‘Big loss’ if Iran’s nuclear deal scrapped & regarding Iraq, US threats are ‘not helpful’ – German FM
The first week of the year saw more bad news coming in, with Iran saying it will cease sticking to limitations on enrichment, levels of enrichment and the stock of uranium written down in the 2015 nuclear deal.
The announcement apparently unnerved Germany, one of the three European countries that have been trying to save the deal after Donald Trump’s abrupt decision to pull the US out of it in May 2018. “We will definitely talk to Iran again,” Foreign Minister Heiko Maas told Deutschlandfunk radio on Monday.
He said Iran’s actions are “not consistent with the agreement” and could lead to a calamitous outcome. “No one wants Iran to come closer to obtaining nuclear weapons,” the top diplomat stated.
This could be the first step to the end of this agreement, which would be a big loss so we will weigh this up very, very responsibly now.
Maas added that “we as Europe” will make a contribution to ensure that every opportunity is used “to give diplomacy another chance.”
As part of the 2015 accords, Iran conceded to limit its nuclear activities, especially enriching uranium – a key element used to produce a nuclear weapon – and allow international inspections in return for the lifting of sweeping economic sanctions.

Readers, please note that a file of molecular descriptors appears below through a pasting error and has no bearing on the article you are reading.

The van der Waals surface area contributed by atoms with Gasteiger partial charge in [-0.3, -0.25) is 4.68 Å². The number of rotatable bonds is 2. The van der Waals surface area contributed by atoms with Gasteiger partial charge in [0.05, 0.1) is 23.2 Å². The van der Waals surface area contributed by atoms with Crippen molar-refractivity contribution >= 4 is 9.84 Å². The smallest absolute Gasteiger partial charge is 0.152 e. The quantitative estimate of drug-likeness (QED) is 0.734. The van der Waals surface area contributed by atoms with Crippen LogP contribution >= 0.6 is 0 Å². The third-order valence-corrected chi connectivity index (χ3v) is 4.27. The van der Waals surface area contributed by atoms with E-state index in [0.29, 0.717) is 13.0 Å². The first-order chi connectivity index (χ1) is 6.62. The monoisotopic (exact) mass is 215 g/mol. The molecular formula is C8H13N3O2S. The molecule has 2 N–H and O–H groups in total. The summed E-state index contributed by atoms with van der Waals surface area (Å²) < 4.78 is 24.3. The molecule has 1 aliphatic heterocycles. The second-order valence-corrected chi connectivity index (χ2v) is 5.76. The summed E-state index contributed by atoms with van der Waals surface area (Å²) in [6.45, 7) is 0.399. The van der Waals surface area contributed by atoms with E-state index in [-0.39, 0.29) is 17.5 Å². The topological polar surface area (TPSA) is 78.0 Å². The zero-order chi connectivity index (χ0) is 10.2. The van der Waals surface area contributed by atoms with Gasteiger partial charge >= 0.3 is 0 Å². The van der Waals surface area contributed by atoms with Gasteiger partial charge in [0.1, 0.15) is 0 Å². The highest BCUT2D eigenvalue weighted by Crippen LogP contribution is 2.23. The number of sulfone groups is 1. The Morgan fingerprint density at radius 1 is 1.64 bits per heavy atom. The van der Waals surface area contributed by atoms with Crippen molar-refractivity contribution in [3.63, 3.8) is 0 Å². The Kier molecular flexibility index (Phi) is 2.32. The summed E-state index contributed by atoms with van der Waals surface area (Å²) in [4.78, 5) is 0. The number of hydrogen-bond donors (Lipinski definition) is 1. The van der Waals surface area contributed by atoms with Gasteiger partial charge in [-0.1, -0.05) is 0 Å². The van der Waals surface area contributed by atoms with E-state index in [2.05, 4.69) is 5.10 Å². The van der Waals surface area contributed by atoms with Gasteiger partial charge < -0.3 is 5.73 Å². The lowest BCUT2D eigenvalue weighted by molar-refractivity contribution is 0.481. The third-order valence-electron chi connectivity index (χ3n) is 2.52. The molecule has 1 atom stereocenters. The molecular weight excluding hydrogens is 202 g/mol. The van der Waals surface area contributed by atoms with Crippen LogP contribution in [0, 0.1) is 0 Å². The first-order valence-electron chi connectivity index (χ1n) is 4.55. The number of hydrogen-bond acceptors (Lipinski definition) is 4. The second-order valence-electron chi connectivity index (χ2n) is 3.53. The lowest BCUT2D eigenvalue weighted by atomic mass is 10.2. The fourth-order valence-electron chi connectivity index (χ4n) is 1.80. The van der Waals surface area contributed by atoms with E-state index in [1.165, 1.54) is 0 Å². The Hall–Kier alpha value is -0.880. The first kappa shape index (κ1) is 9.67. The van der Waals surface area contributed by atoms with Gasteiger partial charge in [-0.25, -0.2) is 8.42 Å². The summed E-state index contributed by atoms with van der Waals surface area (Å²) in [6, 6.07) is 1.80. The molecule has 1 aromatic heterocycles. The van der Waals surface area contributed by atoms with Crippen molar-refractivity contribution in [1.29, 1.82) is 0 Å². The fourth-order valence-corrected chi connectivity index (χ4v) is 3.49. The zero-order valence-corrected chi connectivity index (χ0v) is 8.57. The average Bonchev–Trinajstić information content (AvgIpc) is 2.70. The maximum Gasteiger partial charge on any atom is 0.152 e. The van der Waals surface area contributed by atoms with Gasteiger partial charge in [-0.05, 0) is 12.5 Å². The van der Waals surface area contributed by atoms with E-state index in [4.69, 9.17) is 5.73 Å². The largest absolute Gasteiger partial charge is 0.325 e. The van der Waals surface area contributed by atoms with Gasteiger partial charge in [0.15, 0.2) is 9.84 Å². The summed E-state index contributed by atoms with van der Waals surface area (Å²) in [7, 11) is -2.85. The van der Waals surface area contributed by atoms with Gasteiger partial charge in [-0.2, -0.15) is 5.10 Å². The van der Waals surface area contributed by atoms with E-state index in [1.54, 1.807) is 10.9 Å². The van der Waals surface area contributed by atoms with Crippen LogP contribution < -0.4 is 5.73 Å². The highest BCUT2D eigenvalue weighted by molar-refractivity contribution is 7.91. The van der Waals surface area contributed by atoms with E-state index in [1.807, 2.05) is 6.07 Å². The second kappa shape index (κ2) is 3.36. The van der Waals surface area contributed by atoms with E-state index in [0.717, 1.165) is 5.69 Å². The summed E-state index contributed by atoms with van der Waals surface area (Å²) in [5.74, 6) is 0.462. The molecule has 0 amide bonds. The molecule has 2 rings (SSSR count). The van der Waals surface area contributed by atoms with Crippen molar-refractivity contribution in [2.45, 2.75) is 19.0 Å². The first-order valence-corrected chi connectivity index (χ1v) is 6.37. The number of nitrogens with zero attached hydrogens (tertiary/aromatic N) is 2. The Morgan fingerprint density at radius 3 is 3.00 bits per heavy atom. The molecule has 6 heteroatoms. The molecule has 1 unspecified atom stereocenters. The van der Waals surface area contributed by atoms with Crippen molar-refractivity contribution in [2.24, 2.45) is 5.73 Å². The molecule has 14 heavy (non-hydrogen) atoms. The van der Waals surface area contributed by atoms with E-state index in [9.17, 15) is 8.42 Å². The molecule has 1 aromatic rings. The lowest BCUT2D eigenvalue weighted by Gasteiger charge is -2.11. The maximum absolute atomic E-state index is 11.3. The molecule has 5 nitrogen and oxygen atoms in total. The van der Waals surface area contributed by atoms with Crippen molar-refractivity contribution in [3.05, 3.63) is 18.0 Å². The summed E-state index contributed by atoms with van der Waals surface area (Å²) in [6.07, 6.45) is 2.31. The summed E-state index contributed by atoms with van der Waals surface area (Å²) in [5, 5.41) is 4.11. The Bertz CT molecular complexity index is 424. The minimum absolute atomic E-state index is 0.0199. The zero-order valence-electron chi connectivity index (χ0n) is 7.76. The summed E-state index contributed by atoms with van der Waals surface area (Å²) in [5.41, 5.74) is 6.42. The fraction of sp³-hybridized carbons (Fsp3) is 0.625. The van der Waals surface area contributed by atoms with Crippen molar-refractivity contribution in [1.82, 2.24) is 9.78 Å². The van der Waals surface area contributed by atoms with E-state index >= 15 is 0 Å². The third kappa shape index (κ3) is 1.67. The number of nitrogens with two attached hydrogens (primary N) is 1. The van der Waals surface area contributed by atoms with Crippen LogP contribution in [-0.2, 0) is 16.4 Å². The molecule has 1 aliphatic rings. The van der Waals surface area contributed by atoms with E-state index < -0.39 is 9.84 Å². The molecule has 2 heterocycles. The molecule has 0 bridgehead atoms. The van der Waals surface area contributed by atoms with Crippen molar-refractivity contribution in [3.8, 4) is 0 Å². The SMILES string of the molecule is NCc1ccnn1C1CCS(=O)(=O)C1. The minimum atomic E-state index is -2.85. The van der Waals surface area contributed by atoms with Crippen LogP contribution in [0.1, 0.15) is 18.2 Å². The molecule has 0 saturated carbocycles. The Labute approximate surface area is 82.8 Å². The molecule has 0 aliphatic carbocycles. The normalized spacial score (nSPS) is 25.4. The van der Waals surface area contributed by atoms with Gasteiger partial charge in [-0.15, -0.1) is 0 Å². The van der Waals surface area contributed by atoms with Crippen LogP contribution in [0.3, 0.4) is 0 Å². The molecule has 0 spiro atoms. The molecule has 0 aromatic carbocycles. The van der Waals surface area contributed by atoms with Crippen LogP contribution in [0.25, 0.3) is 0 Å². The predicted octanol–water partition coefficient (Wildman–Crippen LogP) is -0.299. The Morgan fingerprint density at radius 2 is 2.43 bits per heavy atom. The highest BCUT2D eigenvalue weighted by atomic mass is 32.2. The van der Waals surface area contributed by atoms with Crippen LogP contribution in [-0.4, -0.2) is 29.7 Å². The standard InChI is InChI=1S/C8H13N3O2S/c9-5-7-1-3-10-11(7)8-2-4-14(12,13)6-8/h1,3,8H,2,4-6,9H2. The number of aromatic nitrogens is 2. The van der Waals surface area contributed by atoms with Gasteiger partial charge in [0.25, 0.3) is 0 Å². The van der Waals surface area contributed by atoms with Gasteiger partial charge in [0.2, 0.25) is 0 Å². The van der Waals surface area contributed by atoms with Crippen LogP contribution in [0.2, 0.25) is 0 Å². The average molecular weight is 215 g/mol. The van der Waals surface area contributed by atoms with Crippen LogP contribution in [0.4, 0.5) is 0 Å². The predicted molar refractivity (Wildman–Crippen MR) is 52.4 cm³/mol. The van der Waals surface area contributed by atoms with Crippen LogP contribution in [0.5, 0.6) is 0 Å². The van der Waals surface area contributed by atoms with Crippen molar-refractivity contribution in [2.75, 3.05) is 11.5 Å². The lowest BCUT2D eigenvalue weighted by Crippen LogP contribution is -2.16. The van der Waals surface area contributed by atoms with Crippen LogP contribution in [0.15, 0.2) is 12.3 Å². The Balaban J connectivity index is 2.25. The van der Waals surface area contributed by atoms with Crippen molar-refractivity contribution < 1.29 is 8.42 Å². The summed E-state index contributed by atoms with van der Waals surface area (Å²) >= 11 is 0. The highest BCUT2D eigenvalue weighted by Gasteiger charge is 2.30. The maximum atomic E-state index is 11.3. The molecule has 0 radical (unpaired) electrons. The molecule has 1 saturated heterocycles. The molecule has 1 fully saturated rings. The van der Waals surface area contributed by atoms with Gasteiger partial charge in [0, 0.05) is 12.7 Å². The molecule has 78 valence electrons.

But Trump’s withdrawal from the deal saw Iran gradually scaling back its commitments under the agreement. Throughout 2019, it had been activating new centrifuges and enriching uranium to levels banned under the agreement.
Tehran was expected to announce its latest stance on the agreement just before a US drone strike near Baghdad killed General Qassem Soleimani, the longtime commander of the Quds Force, the secretive part of Iran’s elite Islamic Revolutionary Guards Corps.Also on rt.com Enrichment based on technical needs: Iran rolls back on 2015 nuclear deal
The targeted assassination has raised the ire of Iraqi leadership who bluntly said it violated the country’s sovereignty. Local MPs passed a resolution calling for a complete withdrawal of foreign forces, to which the White House responded by threatening penalties that would “make Iranian sanctions look somewhat tame.”
To Maas, such threats “are not helpful” given the tensions that flared up in the region. “I don't think that it is possible with threats to convince Iraq, but with arguments,” he told Deutschlandfunk.
Like this story? Share it with a friend!